What happens when you find yourself faced with difficult emotions?
School shootings, abortion laws, racism, war (I get chills just writing this list). It’s A LOT to process, and it can feel very HEAVY.
If you are human (which I’m pretty sure you are if you are reading this 😆), then the world events that you have lived through over the last few days and last few years have certainly brought up some difficult emotions.
And what happens when you find yourself faced with difficult emotions?
Do you notice that they are present? Or do you tend to shy away from them?
Do you get caught up in the intensity of the emotion and allow it to linger for days?
Or does the intensity trigger a freeze response leaving you confused, not knowing what to do or where to turn for support?
We all have emotional processing patterns that are usually programmed from a very young age. We learn how to deal with difficult emotions by watching our parents, and by learning from people of authority in our lives (teachers play a big role here!).
If as a child, if you had parents that told you to: “suck it up” or “be strong” when you were expressing sadness, or didn’t acknowledge your emotions and told you: “you’re fine” when you really needed to be seen or heard, chances are you will grow up to be someone who doesn’t allow themselves to feel their emotions.
But emotions can only be repressed for so long…
It’s important to know that emotions are energy in motion (E-motion). When you experience an emotion, your body will feel it as a physical sensation.
For example, when you feel sad, your throat may tighten,
Or when you feel anger, you may feel heat and tingling in your extremities,
Or when you feel shame, you may feel sick to your stomach.
Of course many of these sensations are uncomfortable, so the mind and body develop coping mechanisms to protect themselves from feeling pain.
Your body might get really tense (contraction),
Or you might turn to alcohol or drugs,
Or you might dissociate and stay in bed.
There are so many different flavours of coping mechanisms which are there to "protect" you, so you don’t have to feel pain.
But the problem with not allowing yourself to feel pain is that the pain and emotion then remain dormant in the body.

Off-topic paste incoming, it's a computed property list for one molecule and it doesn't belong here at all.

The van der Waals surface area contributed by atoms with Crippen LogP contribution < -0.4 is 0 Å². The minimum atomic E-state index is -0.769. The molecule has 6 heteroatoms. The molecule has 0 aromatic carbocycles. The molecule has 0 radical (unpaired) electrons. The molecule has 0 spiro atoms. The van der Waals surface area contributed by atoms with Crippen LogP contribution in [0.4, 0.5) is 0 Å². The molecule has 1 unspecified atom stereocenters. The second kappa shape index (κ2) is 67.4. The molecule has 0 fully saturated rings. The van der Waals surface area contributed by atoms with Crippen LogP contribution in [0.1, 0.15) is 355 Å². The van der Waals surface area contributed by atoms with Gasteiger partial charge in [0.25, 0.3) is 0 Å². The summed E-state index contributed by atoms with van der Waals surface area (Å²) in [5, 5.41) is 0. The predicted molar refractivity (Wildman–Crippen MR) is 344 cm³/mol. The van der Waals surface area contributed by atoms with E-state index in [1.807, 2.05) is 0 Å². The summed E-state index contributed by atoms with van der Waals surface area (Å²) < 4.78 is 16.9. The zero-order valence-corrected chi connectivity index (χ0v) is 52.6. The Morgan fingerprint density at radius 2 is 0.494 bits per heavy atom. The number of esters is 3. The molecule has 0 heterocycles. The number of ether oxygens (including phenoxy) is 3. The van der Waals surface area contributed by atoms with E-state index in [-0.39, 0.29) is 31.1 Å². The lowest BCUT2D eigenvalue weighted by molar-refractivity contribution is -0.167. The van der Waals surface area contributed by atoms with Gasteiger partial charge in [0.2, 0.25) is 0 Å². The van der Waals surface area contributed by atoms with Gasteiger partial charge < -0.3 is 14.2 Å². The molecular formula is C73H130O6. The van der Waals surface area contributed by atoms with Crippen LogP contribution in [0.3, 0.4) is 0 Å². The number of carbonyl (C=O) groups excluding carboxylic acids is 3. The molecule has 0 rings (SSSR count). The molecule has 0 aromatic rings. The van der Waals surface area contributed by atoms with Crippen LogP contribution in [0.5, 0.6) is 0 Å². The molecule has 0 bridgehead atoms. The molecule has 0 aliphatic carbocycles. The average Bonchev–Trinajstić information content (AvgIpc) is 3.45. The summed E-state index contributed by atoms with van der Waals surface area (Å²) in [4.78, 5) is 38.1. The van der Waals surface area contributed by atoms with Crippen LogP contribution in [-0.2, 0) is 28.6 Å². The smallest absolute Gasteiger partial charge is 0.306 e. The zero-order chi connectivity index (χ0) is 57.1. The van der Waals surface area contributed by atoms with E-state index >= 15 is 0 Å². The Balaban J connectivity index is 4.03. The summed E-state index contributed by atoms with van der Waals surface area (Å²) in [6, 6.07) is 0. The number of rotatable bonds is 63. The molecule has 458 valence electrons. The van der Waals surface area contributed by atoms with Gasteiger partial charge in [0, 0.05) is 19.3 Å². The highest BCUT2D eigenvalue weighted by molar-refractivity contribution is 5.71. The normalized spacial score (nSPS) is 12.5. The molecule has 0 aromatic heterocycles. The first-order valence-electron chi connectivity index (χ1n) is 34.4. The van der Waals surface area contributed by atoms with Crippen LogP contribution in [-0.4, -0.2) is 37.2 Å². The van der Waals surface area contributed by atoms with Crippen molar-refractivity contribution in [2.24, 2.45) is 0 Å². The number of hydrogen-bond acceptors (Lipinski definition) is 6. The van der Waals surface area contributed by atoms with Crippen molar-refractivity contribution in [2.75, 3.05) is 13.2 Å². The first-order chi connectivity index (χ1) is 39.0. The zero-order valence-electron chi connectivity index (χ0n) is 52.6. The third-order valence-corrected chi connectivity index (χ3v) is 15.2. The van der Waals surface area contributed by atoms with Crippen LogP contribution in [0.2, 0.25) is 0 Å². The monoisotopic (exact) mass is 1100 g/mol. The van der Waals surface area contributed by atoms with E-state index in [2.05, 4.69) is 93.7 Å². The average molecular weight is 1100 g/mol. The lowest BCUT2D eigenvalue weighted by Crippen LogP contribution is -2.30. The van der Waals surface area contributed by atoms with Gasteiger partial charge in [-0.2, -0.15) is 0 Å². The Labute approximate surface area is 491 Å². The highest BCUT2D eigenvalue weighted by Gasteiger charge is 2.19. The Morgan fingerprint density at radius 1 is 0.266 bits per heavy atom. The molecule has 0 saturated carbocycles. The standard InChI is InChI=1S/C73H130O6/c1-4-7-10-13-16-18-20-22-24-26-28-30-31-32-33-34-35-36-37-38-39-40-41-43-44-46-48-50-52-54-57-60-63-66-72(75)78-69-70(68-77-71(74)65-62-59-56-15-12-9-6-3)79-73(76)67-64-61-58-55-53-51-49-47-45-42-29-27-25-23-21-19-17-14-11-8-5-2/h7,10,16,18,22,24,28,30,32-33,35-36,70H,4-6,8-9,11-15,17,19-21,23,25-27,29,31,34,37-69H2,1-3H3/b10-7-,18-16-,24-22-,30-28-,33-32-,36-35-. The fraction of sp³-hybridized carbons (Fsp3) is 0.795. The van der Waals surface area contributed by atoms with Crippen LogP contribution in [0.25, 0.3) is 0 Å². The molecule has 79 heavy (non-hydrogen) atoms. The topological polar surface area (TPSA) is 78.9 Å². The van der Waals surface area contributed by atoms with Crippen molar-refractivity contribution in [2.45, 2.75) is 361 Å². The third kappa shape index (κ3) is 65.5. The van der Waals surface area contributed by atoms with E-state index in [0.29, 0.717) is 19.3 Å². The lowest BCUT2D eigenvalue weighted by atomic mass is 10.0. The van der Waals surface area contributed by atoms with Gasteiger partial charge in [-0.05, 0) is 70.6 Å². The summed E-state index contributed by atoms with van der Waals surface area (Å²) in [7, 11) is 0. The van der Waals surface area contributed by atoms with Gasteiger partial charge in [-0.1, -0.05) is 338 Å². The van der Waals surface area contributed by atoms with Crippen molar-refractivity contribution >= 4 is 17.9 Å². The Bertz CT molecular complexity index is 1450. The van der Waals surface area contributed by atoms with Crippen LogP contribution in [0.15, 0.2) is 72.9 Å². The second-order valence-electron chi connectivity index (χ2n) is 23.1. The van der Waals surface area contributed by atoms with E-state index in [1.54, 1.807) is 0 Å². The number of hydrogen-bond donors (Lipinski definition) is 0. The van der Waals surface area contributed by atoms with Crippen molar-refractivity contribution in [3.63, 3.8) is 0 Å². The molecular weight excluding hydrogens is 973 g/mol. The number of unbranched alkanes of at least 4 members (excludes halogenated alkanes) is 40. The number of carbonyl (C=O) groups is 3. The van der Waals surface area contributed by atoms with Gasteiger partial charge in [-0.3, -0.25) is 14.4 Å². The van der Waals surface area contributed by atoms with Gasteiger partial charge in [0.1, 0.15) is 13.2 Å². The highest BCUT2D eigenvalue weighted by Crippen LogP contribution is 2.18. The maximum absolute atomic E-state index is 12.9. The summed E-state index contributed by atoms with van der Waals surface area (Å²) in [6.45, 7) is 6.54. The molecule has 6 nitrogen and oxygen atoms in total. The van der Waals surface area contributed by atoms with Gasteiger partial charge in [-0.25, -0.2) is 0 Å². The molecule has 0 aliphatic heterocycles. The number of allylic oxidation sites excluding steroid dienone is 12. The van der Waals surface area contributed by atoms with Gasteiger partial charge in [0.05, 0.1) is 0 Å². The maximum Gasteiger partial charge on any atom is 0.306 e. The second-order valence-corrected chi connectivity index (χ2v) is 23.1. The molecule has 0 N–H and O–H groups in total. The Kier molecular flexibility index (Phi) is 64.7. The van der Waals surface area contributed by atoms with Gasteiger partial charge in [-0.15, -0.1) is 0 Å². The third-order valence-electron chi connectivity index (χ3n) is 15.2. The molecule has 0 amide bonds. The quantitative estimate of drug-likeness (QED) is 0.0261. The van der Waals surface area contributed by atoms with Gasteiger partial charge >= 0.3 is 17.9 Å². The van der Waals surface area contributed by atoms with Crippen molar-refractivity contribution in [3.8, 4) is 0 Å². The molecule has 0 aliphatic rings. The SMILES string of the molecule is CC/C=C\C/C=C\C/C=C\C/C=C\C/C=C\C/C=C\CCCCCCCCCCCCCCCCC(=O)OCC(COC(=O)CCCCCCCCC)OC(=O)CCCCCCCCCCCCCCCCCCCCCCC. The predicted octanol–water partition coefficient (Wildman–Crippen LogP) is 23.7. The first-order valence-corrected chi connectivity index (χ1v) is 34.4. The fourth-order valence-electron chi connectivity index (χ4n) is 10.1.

You might not consciously realize it’s there, but it is, under the layers of contraction and numbing techniques.
Many people may be able to continue to function this way, but it often results in daily anxiety. Keeping yourself from feeling what is there takes a lot of work and energy!
If you think you might be struggling with emotional health, please know that it’s not hard to begin to make changes.
A licensed somatic experiencing practitioner can help you, but there are also many simple tools that you can begin to practice right now on your own.
Here are 3 steps to follow to process difficult emotions more effectively:
1. PAUSE and name the emotion.
This first step can be hard, because when you are IN it, it can be hard to have clarity of mind to notice. Next time you find yourself scrolling and getting agitated, or having a disagreement with a loved one, be still for a moment, close your eyes (if this feels safe) and ask yourself:
What emotion am I feeling? And name it. “I am feeling anger”
2. Notice the physical location of the emotion in your body
Where do you notice that anger in your body? If this is new to you, remember to practice with curiosity and non-judgment. What does the anger FEEL like? You can write out your answer and say it out loud (to yourself or a friend).
3. Allow yourself to feel and accept that physical sensation.
Once you have located the anger in your body, stay with it. The longer you can stay present with it, the more it will transform. Breathe deeply into that space, and allow for it to take up more room within the physical boundaries of your body. Notice how it transforms.
It can really help to journal about your experience afterwards, or talk about it with a friend.
This whole process shouldn’t take longer than 5 minutes. Don’t overthink it. And try not to analyze if you are doing it right or wrong. Just the fact that you are becoming more aware of your emotions, and noticing how they feel in your body means you are on the right track.